Gulfarium Marine Adventure Park is celebrating the holidays by announcing two new additions to their endangered African penguin family. The first chick hatched at the Gulfarium, located on Okaloosa Island in Fort Walton Beach, on December 13th, 2020, with the second following close behind, just four days later.
These penguin chicks will bring the number of chicks in the Gulfarium's penguin colony that were born to parents, Ninja and Jelly, to six. Ninja and Jelly's first chick, Becky, hatched in December 2016 and quickly became a well-known member of the Gulfarium's animal family. Becky's brother, Toto, hatched on September 12th, 2018, Timmy, their third chick hatched on December 23rd, 2019, and Sami hatched in March 2020.
In order to allow the adult penguins the opportunity to provide the best possible care for the chicks, the first hatched is being raised by its parents, Ninja and Jelly, and the second hatched chick is currently being raised by surrogate parents, mated pair Becky and Mooshu. Becky and Mooshu successfully raised their first hatched chick, Tin, in February of this year.
The chicks are currently out in the Gulfarium’s penguin habitat but visitors to the park are unlikely to spot the new additions as they will stay protected and kept warm underneath their parents within the viewable penguin huts. The chicks will be raised by the adult penguins for the first 3 weeks of their lives but will be moved off exhibit once they become more mobile until they have grown their waterproof feathers and learned how to swim.
“We are extremely happy with the progress that these young chicks have made so far,” states Patrick Berry, Gulfarium’s Senior Vice President. “Our animal care specialists monitor the growth of the chicks with frequent weight checks to ensure that everything is going well. These African penguins are an endangered species so our team is doing everything we can to not only protect this species from extinction, but also teach our guests about what they can do to help. Through the experiences and education that we provide here at the Gulfarium, we hope to inspire our guests to respect and love wildlife as much as we do."
The public is invited to follow the chick's progress on Gulfarium's Facebook page. All updates, including milestones will be made available via Facebook.
The Gulfarium C.A.R.E. Center in Northwest Florida has taken in twelve Kemp’s ridley sea turtles that were recently stranded off the coast of New England during a recent mass cold-stun event. The sea turtles made the trip down from Massachusetts to Florida on Monday, December 14th, 2020.
The C.A.R.E. Center would like to thank Turtles Fly Too and their pilots Chuck Yanke and Julie Tromblay for transporting the sea turtles to the local area by private plane, where they were then collected and immediately taken to the C.A.R.E. Center for rehabilitation.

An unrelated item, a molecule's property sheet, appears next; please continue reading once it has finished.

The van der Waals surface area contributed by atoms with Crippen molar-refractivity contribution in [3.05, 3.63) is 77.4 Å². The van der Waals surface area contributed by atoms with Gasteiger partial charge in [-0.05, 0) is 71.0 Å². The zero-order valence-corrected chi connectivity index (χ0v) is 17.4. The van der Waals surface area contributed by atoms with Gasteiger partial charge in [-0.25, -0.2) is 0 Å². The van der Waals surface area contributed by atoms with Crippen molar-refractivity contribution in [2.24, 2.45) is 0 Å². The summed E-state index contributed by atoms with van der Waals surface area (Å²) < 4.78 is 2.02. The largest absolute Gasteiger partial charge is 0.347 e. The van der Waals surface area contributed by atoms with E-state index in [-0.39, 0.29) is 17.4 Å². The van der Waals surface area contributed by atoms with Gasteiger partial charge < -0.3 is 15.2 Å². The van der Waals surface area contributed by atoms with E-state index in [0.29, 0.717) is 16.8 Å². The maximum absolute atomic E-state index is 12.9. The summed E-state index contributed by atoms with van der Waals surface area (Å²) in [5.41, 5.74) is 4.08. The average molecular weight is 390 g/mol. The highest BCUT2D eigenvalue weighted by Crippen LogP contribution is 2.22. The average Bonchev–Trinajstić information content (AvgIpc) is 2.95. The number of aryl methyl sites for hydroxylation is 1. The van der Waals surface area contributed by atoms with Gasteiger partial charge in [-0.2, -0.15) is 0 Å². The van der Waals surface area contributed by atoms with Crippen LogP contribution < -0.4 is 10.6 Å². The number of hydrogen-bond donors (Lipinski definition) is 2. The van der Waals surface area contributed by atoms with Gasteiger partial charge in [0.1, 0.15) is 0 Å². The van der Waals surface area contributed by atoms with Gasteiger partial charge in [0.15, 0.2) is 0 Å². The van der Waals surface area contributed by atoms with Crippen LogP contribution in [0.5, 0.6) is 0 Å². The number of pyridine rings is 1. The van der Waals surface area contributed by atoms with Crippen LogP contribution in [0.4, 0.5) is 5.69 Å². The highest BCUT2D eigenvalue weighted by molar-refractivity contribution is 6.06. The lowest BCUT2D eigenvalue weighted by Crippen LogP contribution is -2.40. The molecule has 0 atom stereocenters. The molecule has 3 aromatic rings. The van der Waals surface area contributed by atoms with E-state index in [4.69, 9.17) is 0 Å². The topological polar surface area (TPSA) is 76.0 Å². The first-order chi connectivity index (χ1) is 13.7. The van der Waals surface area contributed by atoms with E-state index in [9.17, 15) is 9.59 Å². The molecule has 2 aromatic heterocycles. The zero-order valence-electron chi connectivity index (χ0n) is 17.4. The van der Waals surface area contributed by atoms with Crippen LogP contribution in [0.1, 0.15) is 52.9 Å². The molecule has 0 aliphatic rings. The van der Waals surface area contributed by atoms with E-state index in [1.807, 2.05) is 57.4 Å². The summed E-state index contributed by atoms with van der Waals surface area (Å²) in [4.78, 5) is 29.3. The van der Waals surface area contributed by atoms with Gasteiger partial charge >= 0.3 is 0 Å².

Cold stunning occurs when a sea turtle is exposed to cold water for an extended period of time. This exposure causes their heartrate to decrease, resulting in the turtle becoming lethargic and often unable to eat. Unfortunately, cold stunning events, where large numbers of sea turtles become stranded, are not unusual in Northern areas during the months of November through February as water temperatures drop below 50 degrees.
Upon arrival at the C.A.R.E. Center, the veterinary team assessed each individual turtle, took x-rays and determined the best plan of action to care for these endangered animals. These sea turtles will stay at the C.A.R.E. Center for rehabilitation until they are deemed releasable by Florida Fish and Wildlife Conservation Commission (FWC). The recovery process can take up to a few months for cold-stunned turtles, but once their health has improved they will be released into the Gulf of Mexico.
“We are so grateful to be able to help these sea turtles from the Northeastern seaboard of the Atlantic due to a cold-stun event they recently experienced ,” explains Terra Throgmmorton, Gulfarium’s Medical and Stranding Coordinator. “Kemp’s ridleys are the most endangered species of sea turtle in the world, so anything that we can do to try to conserve this precious species is vital. We are so thankful for everyone involved who has helped us to provide the best possible veterinary care for these turtles.”
The Gulfarium's C.A.R.E. Center successfully released four rehabilitated sea turtles on Tuesday afternoon, October 27th, 2020 at Topsail Hill Preserve State Park off of West County Highway 30A.
Despite the rainy weather, there were smiling faces all around as the Gulfarium C.A.R.E. Center released some of it's recent patients. "It's been an extremely busy sea turtle season for our C.A.R.E team," states Will Merrill, Gulfarium Marine Adventure Park's president. "Watching the turtles head back out into the Gulf is always an exciting and joyous event for all!"